Monday, February 04, 2013

The Prodigal Son

I'm taking an Institute class on parables this semester, and last week, we discussed The Prodigal Son (Luke 15:11-32).  This particular parable has often frustrated me -- mostly in regard to the elder son.  That is, regular church-goin' folk typically identify with the elder son, and I think, in an effort to analyze him, people tend to find too much fault.  Yes, he did not understand why his brother, who was so careless with his inheritance, received such a homecoming, and yes, he was angry.  But the bottom line is that he was a righteous son and did all that his father asked of him.  The result?  Instead of scolding him and chastising him for a natural reaction and honest misunderstanding, his father took an opportunity to express his love, saying, "Son, though art ever with me, and all that I have is thine."  This reaction leads me to believe that the elder son is not lost -- far from it; he is promised the greatest of blessings.

And yet.  In my Institute class and elsewhere, I find that many people say things like, "Oh, it wasn't just the prodigal son who was lost and then found; the elder son was lost, too -- lost to a higher law."  But he wasn't lost!  He wasn't lost!  And I think it's problematic to think this, for two reasons:
  1. It might seem that people who are so obedient are also not empathetic or generous or that they are somehow in a worse spot, for one honest misunderstanding.
  2. It very nearly ignores all of the righteous behavior that was exhibited before the misunderstanding.
I guess what I'm saying is . . .  I think contemporary interpretation of this parable -- specifically from an LDS perspective -- is too harsh on the part of the elder son.  Here, listen to what President Kimball had to say about it in The Miracle of Forgiveness (chapter 20):*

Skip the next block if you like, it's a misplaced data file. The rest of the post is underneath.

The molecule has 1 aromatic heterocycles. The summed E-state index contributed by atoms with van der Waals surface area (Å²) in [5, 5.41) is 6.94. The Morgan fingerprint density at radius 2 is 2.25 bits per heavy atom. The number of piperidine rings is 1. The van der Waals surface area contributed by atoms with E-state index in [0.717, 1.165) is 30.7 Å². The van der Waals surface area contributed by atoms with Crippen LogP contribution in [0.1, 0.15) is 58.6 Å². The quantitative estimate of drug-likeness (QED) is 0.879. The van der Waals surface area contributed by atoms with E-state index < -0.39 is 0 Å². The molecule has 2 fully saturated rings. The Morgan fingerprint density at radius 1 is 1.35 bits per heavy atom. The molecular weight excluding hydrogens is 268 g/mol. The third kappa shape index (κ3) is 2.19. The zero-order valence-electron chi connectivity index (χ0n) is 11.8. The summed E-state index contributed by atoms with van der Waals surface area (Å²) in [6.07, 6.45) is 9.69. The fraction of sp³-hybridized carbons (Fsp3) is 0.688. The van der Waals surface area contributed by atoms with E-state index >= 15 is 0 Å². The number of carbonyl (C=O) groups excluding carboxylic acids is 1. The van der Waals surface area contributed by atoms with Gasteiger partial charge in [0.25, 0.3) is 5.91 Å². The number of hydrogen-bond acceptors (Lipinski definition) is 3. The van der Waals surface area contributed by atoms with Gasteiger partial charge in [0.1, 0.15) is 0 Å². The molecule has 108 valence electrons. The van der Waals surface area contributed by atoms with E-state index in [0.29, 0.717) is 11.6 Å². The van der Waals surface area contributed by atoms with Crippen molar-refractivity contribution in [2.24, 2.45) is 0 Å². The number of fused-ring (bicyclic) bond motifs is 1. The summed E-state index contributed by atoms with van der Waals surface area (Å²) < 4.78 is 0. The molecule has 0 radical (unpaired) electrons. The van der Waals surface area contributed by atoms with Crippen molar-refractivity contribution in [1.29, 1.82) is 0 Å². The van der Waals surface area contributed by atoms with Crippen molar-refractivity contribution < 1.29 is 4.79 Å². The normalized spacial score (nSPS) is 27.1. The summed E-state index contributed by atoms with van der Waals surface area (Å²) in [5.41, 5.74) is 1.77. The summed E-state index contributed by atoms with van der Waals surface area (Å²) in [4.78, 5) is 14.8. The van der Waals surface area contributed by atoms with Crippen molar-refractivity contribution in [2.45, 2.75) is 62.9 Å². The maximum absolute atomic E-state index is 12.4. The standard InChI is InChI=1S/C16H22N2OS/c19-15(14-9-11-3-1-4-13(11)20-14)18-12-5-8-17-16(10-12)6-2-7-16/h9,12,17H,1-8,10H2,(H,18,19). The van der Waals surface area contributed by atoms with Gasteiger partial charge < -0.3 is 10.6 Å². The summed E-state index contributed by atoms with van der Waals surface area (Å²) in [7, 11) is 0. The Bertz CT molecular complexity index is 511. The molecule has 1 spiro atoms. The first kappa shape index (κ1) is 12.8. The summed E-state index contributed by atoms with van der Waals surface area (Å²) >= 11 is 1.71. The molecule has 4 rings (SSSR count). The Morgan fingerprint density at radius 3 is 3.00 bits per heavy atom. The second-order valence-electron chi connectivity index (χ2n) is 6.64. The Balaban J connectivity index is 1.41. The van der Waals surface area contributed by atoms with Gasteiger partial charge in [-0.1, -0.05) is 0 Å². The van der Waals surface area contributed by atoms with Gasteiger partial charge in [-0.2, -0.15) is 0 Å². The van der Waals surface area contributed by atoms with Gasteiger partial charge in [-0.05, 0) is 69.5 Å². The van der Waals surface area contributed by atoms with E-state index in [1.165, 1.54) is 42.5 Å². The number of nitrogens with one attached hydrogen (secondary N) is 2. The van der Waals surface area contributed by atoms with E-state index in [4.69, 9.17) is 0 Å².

When I was a child in Sunday School my teacher impressed upon me the contemptibility of the older son in his anger and complaining, while she immortalized the adulterous prodigal who was presumed to have expressed repentance. But let no reader compare grumbling and peevishness with the degrading sins of immorality and consorting with harlots in riotous living. John mentioned, "There is a sin unto death," and the younger son's transgressions might approach that terrifying condition if he did not repent and turn from his evil course. Elder Talmage comments as follows upon the sins of the two brothers:

"We are not justified in extolling the virtue of repentance on the part of the prodigal above the faithful, plodding service of his brother, who had remained at home, true to the duties required of him. The devoted son was the heir; the father did not disparage his worth, nor deny his desserts. His displeasure over the rejoicing incident to the return of his wayward brother was an exhibition of illiberality and narrowness; but of the two brothers the elder was the more faithful, whatever his minor defects may have been."

[...] Not a word appears in condonation or excuse for the prodigal's sin upon that the Father could not look with the least degree of allowance; but over that sinner's repentance and contrition of soul, God and the household of heaven rejoiced.  [...] There is no justification for the inference that a repentant sinner is to be given precedence over a righteous soul who has resisted sin; were such the way of God, then Christ, the one sinless Man, would be surpassed in the Father's esteem by regenerate offenders. Unqualifiedly offensive as is sin, the sinner is yet precious in the Father's eyes, because of the possibility of his repentance and return to righteousness. The loss of a soul is a very real and a very great loss to God. He is pained and grieved thereby, for it is his will that not one should perish.

That pretty much sums up my thoughts on the matter . . .  What do you think, readers?

*Thanks, Ed, for finding this excerpt for me!  It was so helpful and enlightening!

Thing I'm thankful for: surprise Sunday visits


Blogger mlh said...

Your blog, via Jon, inspired my blog.

12:51 PM  

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